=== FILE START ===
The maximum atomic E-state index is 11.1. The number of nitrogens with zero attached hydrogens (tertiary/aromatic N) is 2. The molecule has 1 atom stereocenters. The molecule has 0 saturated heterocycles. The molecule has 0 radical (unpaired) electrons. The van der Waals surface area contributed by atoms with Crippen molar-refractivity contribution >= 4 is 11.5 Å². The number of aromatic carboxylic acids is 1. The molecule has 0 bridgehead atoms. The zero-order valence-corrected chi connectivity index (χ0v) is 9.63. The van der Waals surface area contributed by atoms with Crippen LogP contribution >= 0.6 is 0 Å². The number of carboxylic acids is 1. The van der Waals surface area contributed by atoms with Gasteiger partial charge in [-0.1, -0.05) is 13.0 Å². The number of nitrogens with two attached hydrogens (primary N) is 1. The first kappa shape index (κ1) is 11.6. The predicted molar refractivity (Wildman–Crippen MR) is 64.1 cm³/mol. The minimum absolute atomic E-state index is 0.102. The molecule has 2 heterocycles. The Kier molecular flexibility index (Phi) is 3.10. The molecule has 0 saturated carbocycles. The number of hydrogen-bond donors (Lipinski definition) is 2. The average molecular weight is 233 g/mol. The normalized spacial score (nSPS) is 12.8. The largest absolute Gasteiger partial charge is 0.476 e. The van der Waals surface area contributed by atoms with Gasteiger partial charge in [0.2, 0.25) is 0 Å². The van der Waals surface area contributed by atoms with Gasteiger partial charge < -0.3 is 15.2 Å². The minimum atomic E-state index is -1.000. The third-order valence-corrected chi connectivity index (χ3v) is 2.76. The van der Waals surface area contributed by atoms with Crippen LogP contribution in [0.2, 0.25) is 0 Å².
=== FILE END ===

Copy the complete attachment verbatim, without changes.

The maximum atomic E-state index is 11.1. The number of nitrogens with zero attached hydrogens (tertiary/aromatic N) is 2. The molecule has 1 atom stereocenters. The molecule has 0 saturated heterocycles. The molecule has 0 radical (unpaired) electrons. The van der Waals surface area contributed by atoms with Crippen molar-refractivity contribution >= 4 is 11.5 Å². The number of aromatic carboxylic acids is 1. The molecule has 0 bridgehead atoms. The zero-order valence-corrected chi connectivity index (χ0v) is 9.63. The van der Waals surface area contributed by atoms with Crippen LogP contribution >= 0.6 is 0 Å². The number of carboxylic acids is 1. The van der Waals surface area contributed by atoms with Gasteiger partial charge in [-0.1, -0.05) is 13.0 Å². The number of nitrogens with two attached hydrogens (primary N) is 1. The first kappa shape index (κ1) is 11.6. The predicted molar refractivity (Wildman–Crippen MR) is 64.1 cm³/mol. The minimum absolute atomic E-state index is 0.102. The molecule has 2 heterocycles. The Kier molecular flexibility index (Phi) is 3.10. The molecule has 0 saturated carbocycles. The number of hydrogen-bond donors (Lipinski definition) is 2. The average molecular weight is 233 g/mol. The normalized spacial score (nSPS) is 12.8. The largest absolute Gasteiger partial charge is 0.476 e. The van der Waals surface area contributed by atoms with Gasteiger partial charge in [0.2, 0.25) is 0 Å². The van der Waals surface area contributed by atoms with Gasteiger partial charge < -0.3 is 15.2 Å². The minimum atomic E-state index is -1.000. The third-order valence-corrected chi connectivity index (χ3v) is 2.76. The van der Waals surface area contributed by atoms with Crippen LogP contribution in [0.2, 0.25) is 0 Å².